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Power quality considerations for CNC machines: grounding

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1 Author(s)
Morinec, A.G. ; FirstEnergy Corp., Akron, OH, USA

Computer numerical control (CNC) machines are used to shape metal parts by milling, boring, cutting, drilling, and grinding. A CNC machine generally consists of a computer-controlled servo-amplifier, servo-motors, spindle motor, and various tooling. The machine can be programmed to shape a part by use of a front control panel. More sophisticated models allow a computer-aided design drawing to be uploaded to the machine. The electronic components within a CNC machine are particularly sensitive to the grounding techniques used in the electrical supply to the machine. Malfunction, degradation, and damage to the electronics can often be traced to supplemental ground rods and lightning strikes to earth. Production downtime, product loss, and expensive repair bills result. With the wide-spread use of CNC machines across the world, these problems have become a significant financial concern to many CNC machine users and their electric utility companies. This paper begins with a brief explanation of the fundamentals of service and equipment grounding. The basic design of CNC machines is also explained. Based on a survey of several CNC machine representatives, the paper will explore the common grounding techniques recommended by many CNC machine tool builders with particular emphasis on the ground-rod problem. In addition, several actual case studies that support the ground-rod problem are described. Finally, a recommended powering and grounding practice is presented to help eliminate power quality related operating problems with CNC machines while maintaining the safety requirements of electrical codes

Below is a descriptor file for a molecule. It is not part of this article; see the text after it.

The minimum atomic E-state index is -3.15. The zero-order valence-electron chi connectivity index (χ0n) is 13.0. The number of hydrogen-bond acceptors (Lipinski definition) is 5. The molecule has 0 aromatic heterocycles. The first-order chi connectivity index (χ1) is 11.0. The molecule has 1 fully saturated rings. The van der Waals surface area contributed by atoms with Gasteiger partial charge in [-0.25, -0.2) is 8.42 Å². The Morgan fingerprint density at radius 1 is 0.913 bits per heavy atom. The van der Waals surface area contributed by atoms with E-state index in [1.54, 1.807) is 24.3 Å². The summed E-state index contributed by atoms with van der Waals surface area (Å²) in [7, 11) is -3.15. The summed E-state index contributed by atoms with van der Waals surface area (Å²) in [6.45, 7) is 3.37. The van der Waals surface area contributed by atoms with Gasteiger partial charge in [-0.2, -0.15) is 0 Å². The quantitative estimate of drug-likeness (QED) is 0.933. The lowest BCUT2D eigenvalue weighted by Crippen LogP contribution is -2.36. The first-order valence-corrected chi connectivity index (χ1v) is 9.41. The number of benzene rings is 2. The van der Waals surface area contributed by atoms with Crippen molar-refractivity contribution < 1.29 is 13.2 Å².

Published in:

Industry Applications, IEEE Transactions on  (Volume:38 ,  Issue: 1 )

Date of Publication:

Jan/Feb 2002

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